I received my masters at the Center for the Study of Children’s Literature at Simmons College in 2005.
I am also the author of two biographies for young readers: John F. Kennedy: His Life and Legacy and Hammerin’ Hank Greenberg: Baseball Pioneer.

Inly Celebrates the Release of Shelley Sommer's New Book, Hammerin' Hank Greenberg

The Inly community was delighted to celebrate the early release of Shelley Sommer’s book “Hammerin’ Hank Greenberg” on Sunday, March 6.

Parents, students, faculty and members of the community came to the Meehan Family Artsbarn to learn about the project and also receive a signed copy of the book. Shelley proudly serves Inly as the head librarian and as a literature teacher in the middle school.

To see some highlights from the day click on the slideshow.

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Here are some reviews and links around the web to Shelley’s newly released book.

Inly to Host Book Launch Party for Shelley Sommer Celebrating the Publication of Hammerin' Hank Greenberg

You are invited to a Book Launch Party for Shelley Sommer, celebrating the publication of her newest title, Hammerin’
Hank Greenberg
on Sunday, March 6, 2011, from 3:00–5:00 pm at Inly School.

  • Shelley will read, and then sign books.
  • Books will be available for sale from Buttonwood Books & Toys.
  • Join in the fun: hot dogs, popcorn, baseball tickets, fun surprises.
  • This event is free and open to the public. Parents, children, and baseball fans are welcome.
  • RSVP by March 4 to Inly School at 781-545-5544 x456.
  • Click for directions to Inly School.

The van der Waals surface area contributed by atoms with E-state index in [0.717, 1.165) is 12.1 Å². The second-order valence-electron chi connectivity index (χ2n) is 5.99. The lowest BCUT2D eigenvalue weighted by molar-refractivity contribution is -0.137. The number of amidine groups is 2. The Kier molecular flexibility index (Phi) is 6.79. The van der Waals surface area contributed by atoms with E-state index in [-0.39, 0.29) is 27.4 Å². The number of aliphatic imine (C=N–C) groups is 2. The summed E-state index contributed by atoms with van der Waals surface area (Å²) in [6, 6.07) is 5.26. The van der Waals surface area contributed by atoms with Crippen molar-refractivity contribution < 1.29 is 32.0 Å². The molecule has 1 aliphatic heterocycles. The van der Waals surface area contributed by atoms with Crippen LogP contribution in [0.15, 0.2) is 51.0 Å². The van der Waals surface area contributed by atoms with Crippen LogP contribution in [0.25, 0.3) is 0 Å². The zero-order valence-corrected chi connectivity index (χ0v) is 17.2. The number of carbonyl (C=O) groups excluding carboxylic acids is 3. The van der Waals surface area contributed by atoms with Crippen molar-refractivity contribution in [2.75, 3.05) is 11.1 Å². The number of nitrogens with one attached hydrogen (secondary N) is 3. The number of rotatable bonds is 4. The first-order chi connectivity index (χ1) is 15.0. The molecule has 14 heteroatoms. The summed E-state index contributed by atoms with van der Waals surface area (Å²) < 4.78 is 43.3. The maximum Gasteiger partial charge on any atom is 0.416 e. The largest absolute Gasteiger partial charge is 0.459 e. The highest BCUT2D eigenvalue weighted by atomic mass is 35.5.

A Review of Hammerin’ Hank Greenberg:

“Greenberg grew up in an Orthodox Jewish family in New York and went on to be a Hall-of-Fame first baseman and left fielder, playing most of his career with the Detroit Tigers. Along the way, he endured many anti-Semitic taunts from both fans and fellow players. When Jackie Robinson entered the league, he found a strong supporter in Greenberg.

Sommer presents a fast-moving, straightforward biography that takes Greenberg from his early days as an outstanding high-school athlete to his struggles to make it out of the minors and into the major leagues, to his service in World War II and his post-playing years as a baseball executive.

An excellent choice for kids who enjoy delving into baseball history.”

— from Booklist

Publication Information:

Hammerin’ Hank Greenberg
Baseball Pioneer
by Shelley Sommer

Calkins Creek
Nonfiction
136 pages
Black-and-white archival photographs
7.5 x 9.5 inches
Ages 10 and up
Hardcover with jacket
978-1-59078-452-5
$17.95

About the Author:
Shelley Sommer works at Inly School in Scituate, MA, where she is the director of the library and an upper school literature teacher. Before joining Inly in 2000, Shelley worked for 15 years as the director of public relations for the John F. Kennedy Library Foundation in Boston. She holds a B.A. in political science from the University of Dayton and an M.A. in children’s literature from Simmons College. Shelley’s first biography for young readers, John F. Kennedy: His Life and Legacy, was published in 2005 by HarperCollins Children’s Books. Every day Shelley inspires the Inly students and staff to read, by sharing her infectious love of books. You can find out how by reading her blog, Sommer Reading, at www.sommerreading.com.

The "Aha" Series: In Middle School, Not Speaking in Class is Not the Same as Not Paying Attention

This week, we asked our Middle School literature teacher, Shelley Sommer, to share a favorite story that illustrates a moment of joyful discovery when an idea really clicks and the “aha!” epiphany brings new life to learning.

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Shelley’s Quiet One Story

During one of my Middle School literature discussion groups, we were reading a novel about the life of a family of migrant workers in California. This particular book was the first part of the author’s memoirs, and it was my hope that we would have time to read the sequel.